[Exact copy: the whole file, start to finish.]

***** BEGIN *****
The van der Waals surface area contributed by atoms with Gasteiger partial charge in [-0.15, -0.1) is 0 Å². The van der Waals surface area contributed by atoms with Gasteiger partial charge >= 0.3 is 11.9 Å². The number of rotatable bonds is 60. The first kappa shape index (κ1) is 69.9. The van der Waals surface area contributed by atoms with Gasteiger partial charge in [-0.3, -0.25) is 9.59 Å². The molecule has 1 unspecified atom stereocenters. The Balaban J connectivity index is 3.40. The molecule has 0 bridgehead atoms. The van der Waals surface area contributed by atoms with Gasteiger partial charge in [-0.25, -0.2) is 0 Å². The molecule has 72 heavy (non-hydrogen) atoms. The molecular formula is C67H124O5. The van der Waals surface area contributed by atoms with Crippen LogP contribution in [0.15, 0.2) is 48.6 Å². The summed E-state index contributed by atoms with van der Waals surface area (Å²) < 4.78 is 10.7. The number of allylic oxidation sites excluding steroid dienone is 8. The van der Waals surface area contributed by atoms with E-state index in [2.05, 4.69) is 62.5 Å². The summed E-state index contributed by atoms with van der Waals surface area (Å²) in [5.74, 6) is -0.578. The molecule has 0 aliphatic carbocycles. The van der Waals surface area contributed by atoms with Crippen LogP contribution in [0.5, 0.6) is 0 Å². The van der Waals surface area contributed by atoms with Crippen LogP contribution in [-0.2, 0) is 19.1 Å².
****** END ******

The van der Waals surface area contributed by atoms with Gasteiger partial charge in [-0.15, -0.1) is 0 Å². The van der Waals surface area contributed by atoms with Gasteiger partial charge >= 0.3 is 11.9 Å². The number of rotatable bonds is 60. The first kappa shape index (κ1) is 69.9. The van der Waals surface area contributed by atoms with Gasteiger partial charge in [-0.3, -0.25) is 9.59 Å². The molecule has 1 unspecified atom stereocenters. The Balaban J connectivity index is 3.40. The molecule has 0 bridgehead atoms. The van der Waals surface area contributed by atoms with Gasteiger partial charge in [-0.25, -0.2) is 0 Å². The molecule has 72 heavy (non-hydrogen) atoms. The molecular formula is C67H124O5. The van der Waals surface area contributed by atoms with Crippen LogP contribution in [0.15, 0.2) is 48.6 Å². The summed E-state index contributed by atoms with van der Waals surface area (Å²) < 4.78 is 10.7. The number of allylic oxidation sites excluding steroid dienone is 8. The van der Waals surface area contributed by atoms with E-state index in [2.05, 4.69) is 62.5 Å². The summed E-state index contributed by atoms with van der Waals surface area (Å²) in [5.74, 6) is -0.578. The molecule has 0 aliphatic carbocycles. The van der Waals surface area contributed by atoms with Crippen LogP contribution in [0.5, 0.6) is 0 Å². The van der Waals surface area contributed by atoms with Crippen LogP contribution in [-0.2, 0) is 19.1 Å².